Adam wasn't the only one convicted at that conversation. Let's be a little more honest! Sarah said, "You guys (both of us) are cynical."
I'll be the first to admit that I'm pretty cynical. I remember in my sophomore Advanced American History class my friend had just learned what the word "pessimist" meant. He was quick to tell me I was a pessimist. He was like a little kid who just learned a new word and he delighted in labeling me. I delighted in telling him to quit talking because I was sick of listening to his voice (I know, I'm so kind!)
I think our generation is inherently cynical. Our parents lived during a time where education and hard work could provide financial and family stability. They grew up with the values of the 50s and in a world where things were somewhat secure.
But they also grew up during the time of the World Wars and human failures. Thus we were birthed into a time where families split up, there is no authority in Christianity, violence in schools is typical, violence overseas is the norm, one educational degree means you just have one, and the minute you get a job it could be outsourced to India. Our President's have lied, our athletes cheated, and even reality TV is scripted.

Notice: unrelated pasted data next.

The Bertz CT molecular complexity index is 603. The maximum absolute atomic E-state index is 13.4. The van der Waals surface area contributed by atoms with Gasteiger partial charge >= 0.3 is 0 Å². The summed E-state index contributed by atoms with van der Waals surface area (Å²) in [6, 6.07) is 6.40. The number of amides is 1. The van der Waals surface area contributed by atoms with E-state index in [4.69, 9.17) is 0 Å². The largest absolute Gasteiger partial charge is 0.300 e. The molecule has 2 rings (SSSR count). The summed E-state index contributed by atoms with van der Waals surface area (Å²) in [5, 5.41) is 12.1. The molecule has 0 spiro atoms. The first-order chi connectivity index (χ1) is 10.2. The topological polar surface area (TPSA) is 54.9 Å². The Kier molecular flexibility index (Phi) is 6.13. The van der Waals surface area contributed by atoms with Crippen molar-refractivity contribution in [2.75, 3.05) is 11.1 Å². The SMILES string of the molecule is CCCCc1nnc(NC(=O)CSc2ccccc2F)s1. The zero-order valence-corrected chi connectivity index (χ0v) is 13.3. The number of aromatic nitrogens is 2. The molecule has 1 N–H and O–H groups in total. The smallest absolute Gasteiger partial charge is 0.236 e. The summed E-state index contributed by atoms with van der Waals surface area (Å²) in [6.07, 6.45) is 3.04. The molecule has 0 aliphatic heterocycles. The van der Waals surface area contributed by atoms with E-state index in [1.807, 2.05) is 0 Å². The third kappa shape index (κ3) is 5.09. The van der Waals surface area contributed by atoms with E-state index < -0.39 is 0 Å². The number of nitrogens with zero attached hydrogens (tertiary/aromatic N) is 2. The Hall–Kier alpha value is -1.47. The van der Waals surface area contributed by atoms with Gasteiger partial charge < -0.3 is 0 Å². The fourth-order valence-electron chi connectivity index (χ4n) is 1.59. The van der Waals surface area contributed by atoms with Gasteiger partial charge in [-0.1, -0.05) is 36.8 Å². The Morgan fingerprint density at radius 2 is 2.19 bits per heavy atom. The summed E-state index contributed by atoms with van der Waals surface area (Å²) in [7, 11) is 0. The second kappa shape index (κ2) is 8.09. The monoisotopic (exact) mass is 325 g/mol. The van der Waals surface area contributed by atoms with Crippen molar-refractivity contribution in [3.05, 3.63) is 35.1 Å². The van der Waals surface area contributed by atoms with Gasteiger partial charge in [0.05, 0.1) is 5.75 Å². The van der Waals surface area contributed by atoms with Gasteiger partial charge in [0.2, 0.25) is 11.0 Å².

Overall we are a generation of cynics. We find it difficult to trust. If I am speaking too broadly I apologize, perhaps I am projecting my feelings too generally. But I think I would find some sympathizers.
I am challenged because I find no sympathy for cynicism in Christ.
I find that cynicism is diametrically opposed to the kind of hope that Christ ushers into humanity. Despite our failing and sin there is a reality to live in that is not of this world. A reality that came (Jesus incarnated as sent by the Father) is here (as witnessed by the Holy Spirit), and is yet to come (the culmination of history, when "Jesus returns").
That is the real reality. That Jesus redeems the brokenness of this world and calls us to live in the hope of love. Not a distant future hope but a budding hope that blossoms everyday.